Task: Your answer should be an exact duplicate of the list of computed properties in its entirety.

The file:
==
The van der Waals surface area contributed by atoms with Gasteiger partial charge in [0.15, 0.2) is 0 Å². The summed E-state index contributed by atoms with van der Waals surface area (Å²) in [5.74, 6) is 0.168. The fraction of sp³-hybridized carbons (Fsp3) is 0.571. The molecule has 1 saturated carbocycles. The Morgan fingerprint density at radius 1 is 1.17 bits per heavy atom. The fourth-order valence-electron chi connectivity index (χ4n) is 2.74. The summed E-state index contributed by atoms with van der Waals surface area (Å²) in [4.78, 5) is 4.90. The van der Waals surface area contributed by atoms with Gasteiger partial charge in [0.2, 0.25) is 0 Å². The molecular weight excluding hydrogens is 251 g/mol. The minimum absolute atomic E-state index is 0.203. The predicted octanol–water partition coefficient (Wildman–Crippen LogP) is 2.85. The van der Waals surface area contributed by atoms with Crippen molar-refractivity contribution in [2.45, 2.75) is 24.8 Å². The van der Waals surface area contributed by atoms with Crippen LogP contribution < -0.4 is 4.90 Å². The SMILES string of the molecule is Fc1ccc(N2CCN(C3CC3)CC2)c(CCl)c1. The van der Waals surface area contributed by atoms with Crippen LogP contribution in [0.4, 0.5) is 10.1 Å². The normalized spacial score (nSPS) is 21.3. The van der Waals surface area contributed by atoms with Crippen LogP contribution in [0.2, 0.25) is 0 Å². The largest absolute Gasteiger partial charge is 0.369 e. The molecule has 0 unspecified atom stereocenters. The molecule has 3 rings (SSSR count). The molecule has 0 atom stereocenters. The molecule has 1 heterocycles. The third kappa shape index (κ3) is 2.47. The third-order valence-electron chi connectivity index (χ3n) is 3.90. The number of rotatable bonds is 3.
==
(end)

The van der Waals surface area contributed by atoms with Gasteiger partial charge in [0.15, 0.2) is 0 Å². The summed E-state index contributed by atoms with van der Waals surface area (Å²) in [5.74, 6) is 0.168. The fraction of sp³-hybridized carbons (Fsp3) is 0.571. The molecule has 1 saturated carbocycles. The Morgan fingerprint density at radius 1 is 1.17 bits per heavy atom. The fourth-order valence-electron chi connectivity index (χ4n) is 2.74. The summed E-state index contributed by atoms with van der Waals surface area (Å²) in [4.78, 5) is 4.90. The van der Waals surface area contributed by atoms with Gasteiger partial charge in [0.2, 0.25) is 0 Å². The molecular weight excluding hydrogens is 251 g/mol. The minimum absolute atomic E-state index is 0.203. The predicted octanol–water partition coefficient (Wildman–Crippen LogP) is 2.85. The van der Waals surface area contributed by atoms with Crippen molar-refractivity contribution in [2.45, 2.75) is 24.8 Å². The van der Waals surface area contributed by atoms with Crippen LogP contribution < -0.4 is 4.90 Å². The SMILES string of the molecule is Fc1ccc(N2CCN(C3CC3)CC2)c(CCl)c1. The van der Waals surface area contributed by atoms with Crippen LogP contribution in [0.4, 0.5) is 10.1 Å². The normalized spacial score (nSPS) is 21.3. The van der Waals surface area contributed by atoms with Crippen LogP contribution in [0.2, 0.25) is 0 Å². The largest absolute Gasteiger partial charge is 0.369 e. The molecule has 0 unspecified atom stereocenters. The molecule has 3 rings (SSSR count). The molecule has 0 atom stereocenters. The molecule has 1 heterocycles. The third kappa shape index (κ3) is 2.47. The third-order valence-electron chi connectivity index (χ3n) is 3.90. The number of rotatable bonds is 3.